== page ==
The Best-Yet List of Bird Names (not mine)

A bevy of quail
A bouquet of pheasants [when flushed]
A brood of hens
A building of rooks
A cast of hawks [or falcons]
A charm of finches
A colony of penguins
A company of parrots
A congregation of plovers
A cover of coots...
[Link to Baltimore Bird Club]

Writing and the World of Tomorrow

Before we had any idea how dangerous it was to bolt human beings to exploding tubes and launch them into space, when inventions like the lightbulb and airplane and telephone were warping the planet at a ferocious pace and escaping the earth’s gravity well suddenly seemed possible —we imagined that exploring the Universe would be a lot like the famous expeditions we had seen before.

READING TONIGHT

From Dzanc Books

Reading from my novel INDIAN MADE FOREIGN LIQUOR tonight at 7 p.m. at the KGB Bar

STUXNET question

James McGirk: How much damage did the STUXNET virus really do to Iran’s nuclear program?

Answer: James, it’s hard to know for sure, but reports out of Iran admitted to fairly extensive damage to the uranium gas centrifuges, especially at Natanz. Furthermore, it seems that the STUXNET virus replicated and spread itself elsewhere and also was followed by other, similarly damaging cyberwar viruses…

The Godling of Greater Kailash in “Manhattan” magazine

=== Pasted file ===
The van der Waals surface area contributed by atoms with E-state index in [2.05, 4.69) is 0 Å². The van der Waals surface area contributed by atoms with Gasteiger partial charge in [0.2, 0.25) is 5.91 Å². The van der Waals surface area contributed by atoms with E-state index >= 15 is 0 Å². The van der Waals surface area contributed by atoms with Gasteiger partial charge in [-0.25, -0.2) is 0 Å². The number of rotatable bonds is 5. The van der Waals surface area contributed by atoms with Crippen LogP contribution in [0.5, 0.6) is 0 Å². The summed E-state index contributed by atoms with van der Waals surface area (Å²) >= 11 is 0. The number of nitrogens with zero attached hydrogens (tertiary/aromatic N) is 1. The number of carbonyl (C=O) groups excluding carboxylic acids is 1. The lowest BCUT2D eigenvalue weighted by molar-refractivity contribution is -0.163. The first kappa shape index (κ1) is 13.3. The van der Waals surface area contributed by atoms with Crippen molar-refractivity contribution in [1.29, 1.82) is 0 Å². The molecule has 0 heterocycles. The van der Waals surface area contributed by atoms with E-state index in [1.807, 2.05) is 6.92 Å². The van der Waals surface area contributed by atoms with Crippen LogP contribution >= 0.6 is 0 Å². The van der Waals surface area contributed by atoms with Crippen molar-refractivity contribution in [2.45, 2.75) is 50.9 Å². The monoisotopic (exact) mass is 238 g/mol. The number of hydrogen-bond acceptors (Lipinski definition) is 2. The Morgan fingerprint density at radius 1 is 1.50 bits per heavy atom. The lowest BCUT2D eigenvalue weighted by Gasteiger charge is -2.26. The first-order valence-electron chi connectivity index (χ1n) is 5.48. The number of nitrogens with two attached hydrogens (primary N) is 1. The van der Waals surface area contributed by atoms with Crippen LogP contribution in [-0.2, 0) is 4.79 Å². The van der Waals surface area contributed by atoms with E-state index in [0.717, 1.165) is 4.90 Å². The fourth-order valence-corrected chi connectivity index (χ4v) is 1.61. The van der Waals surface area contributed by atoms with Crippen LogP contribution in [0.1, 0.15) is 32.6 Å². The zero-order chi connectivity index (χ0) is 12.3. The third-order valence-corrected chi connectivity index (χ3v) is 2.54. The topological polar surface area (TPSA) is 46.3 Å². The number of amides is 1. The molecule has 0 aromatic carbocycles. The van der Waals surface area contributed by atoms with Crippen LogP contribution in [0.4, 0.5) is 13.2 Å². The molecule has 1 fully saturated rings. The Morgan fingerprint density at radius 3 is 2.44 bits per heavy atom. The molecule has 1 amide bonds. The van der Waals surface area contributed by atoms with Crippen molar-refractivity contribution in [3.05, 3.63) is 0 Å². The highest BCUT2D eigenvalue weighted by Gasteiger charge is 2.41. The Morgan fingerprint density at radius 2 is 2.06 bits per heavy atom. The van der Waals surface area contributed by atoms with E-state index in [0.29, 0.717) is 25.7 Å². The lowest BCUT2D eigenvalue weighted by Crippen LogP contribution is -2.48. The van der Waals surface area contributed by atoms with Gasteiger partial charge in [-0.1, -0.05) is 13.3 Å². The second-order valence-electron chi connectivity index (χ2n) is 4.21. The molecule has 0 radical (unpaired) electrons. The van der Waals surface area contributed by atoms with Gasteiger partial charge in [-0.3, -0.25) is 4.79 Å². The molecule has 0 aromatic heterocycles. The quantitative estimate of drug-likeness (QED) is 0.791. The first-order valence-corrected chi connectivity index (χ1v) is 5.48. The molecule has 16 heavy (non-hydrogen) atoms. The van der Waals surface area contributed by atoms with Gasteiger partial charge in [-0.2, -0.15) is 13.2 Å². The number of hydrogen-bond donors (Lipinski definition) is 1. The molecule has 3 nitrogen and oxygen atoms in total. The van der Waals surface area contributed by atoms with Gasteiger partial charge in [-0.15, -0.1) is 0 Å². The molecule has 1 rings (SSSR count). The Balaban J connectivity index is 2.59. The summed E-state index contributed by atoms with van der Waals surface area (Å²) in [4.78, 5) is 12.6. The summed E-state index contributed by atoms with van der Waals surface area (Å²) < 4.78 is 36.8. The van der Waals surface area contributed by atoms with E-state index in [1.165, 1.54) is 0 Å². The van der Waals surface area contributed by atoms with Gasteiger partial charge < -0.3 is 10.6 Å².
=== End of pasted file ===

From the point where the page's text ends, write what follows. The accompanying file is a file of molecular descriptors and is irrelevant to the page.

This issue’s Fictionist features a short story by James McGirk, a writer who moved to India in the early days of Manmohan Singh’s economic reforms. The Godling of Greater Kailash is an intriguing story, loosely based on McGirk’s experience as a photographer’s assistant during a particularly long and hot Indian summer, when New Delhi’s expatriate community was flooded with Burmese refugees.

 

A Universal History of Online Iniquity

“BREAKING: Confirmed flooding on NYSE. The trading floor is flooded under more than 3 feet of water.” It was a horrid thought, but Shashank Tripathi’s (i.e. Comfortablysmug’s) infamous Hurricane Sandy tweet had panache. Tripathi mimicked the style of a breaking news tweet perfectly. The image of water sluicing into the New York Stock Exchange was too good to be true. An irresistible nugget of news distilling the potent emotions stirred by the storm: Sorrow for afflicted New Yorkers, fear for the future, the thrill of seeing history unspool in real time, and a dose of snickering glee at the idea of cuff-linked financiers wading through filthy water.

 

The Conspiracy against Conspiracy Theory with Jesse Ventura

Most retired governors use their connections to assume quiet but well-paid positions in the private sector, or loud but well-paid positions as commentators on cable news networks. Former Minnesota Governor Jesse Ventura lately, though, has been prowling obscure government facilities, confronting squirming civil servants, and demanding “the truth” while hosting a reality television show on truTV called Conspiracy Theory With Jesse Ventura.

Dave Hickey, Art World Apostate

Dave Hickey had a hell of a month. He announced his retirement from the art world to The Observer: “What can I tell you?” he said. “It’s nasty and it’s stupid. I’m an intellectual and I don’t care if I’m not invited to the party. I quit.”

Roscoe update

Happy to report that Roscoe, the junkyard dog discussed in September’s column, was rescued from the local dog fighting ring. The alleged dognapper has been arrested.

Privatizing Paradise in the Murder Capital of the World

WHAT WOULD IT BE LIKE for a corporation to not only run an entire city, but to have built that city from scratch, to its own specifications, according to a planned, privatized model of everyday life?